Ah, June. 'Tis the season for weddings, which means feckless DJs, lugubrious toasts, and gratis (but questionable) food and drink. Although these days most brides and grooms have gone creative with their cocktail hour comestibles (bleu cheese-stuffed figs wrapped in bacon! miniature lamb burgers! caprese skewers!), some couples still seem to set themselves up for an Appetizer Fail. If you're getting married this summer, do your beloved and your guests a favor by not serving these top five worst wedding hors d'oeuvres.
5. "Ranch" Dip and "Crudités": Sticking limp celery sticks and shriveled carrots into a single communal pot of over-salted white goo not only poses a real health hazard (cause you know Uncle Bob is double-dipper) but also prevents guests from mingling. Skip the rabbit food and go for individual mini hummus wraps with eggplant and peppers.
4. Soup: A hundred people standing together slurping liquid from bowls is a refugee camp, not a wedding reception. Plus, between holding a spoon, a bowl, and maybe a napkin, there's no hand left for your drink. Gazpacho, clam chowder, and lobster bisque are indeed lovely first courses; save them, however, for seated dinners.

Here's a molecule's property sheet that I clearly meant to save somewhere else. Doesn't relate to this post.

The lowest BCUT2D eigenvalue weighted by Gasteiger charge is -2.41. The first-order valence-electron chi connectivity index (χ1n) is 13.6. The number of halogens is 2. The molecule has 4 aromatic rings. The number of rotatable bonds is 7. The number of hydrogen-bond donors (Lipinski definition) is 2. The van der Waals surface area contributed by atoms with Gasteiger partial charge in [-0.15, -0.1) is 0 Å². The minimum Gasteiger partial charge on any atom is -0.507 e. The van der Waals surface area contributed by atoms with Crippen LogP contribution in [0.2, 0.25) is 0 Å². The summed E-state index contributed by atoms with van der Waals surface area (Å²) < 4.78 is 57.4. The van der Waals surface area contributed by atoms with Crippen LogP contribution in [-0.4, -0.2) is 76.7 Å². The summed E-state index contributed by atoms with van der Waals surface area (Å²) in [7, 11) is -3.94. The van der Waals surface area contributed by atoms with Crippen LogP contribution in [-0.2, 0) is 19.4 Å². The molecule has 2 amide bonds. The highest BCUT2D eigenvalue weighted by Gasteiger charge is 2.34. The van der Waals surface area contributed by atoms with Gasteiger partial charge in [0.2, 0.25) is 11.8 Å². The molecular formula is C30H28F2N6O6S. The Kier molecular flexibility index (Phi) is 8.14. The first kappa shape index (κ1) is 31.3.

3. Raw Oysters: Because when they're good, they're good, but when they're bad, they're food poisoning. If you must have shellfish, save yourself the expense and the anxiety by serving shrimp, which are less likely to transmit food-borne illnesses. If raw prawns with cocktail sauce is too retro and/or boring, try shrimp cooked tempura style with honey-miso glaze.
2. Mini Puff Pastries Stuffed With...Something: The flaky exterior of these mysterious little nuggets often belies a gray-green, amorphously awful filling. Guests should not be left guessing as to what's inside these seemingly innocent but oh-so-bland hors d'oeuvres. Bite-size quiches (try feta & tomato or bacon & caramelized onion) offer similarly buttery delicious crusts without the confusion.
1. Giant Mounds of Cubed Cheese: They're like huge, scary dairy volcanoes. Rifling through mountains of American, Cheddar and (if you're lucky) Monterey Jack and then attempting to consume these scarily uniform cheese blocks with splintery toothpicks is not a good time. Although cheese is a universal favorite, let your guests cut slices themselves and offer slightly less pedestrian varieties like camembert, stilton and smoked gouda.
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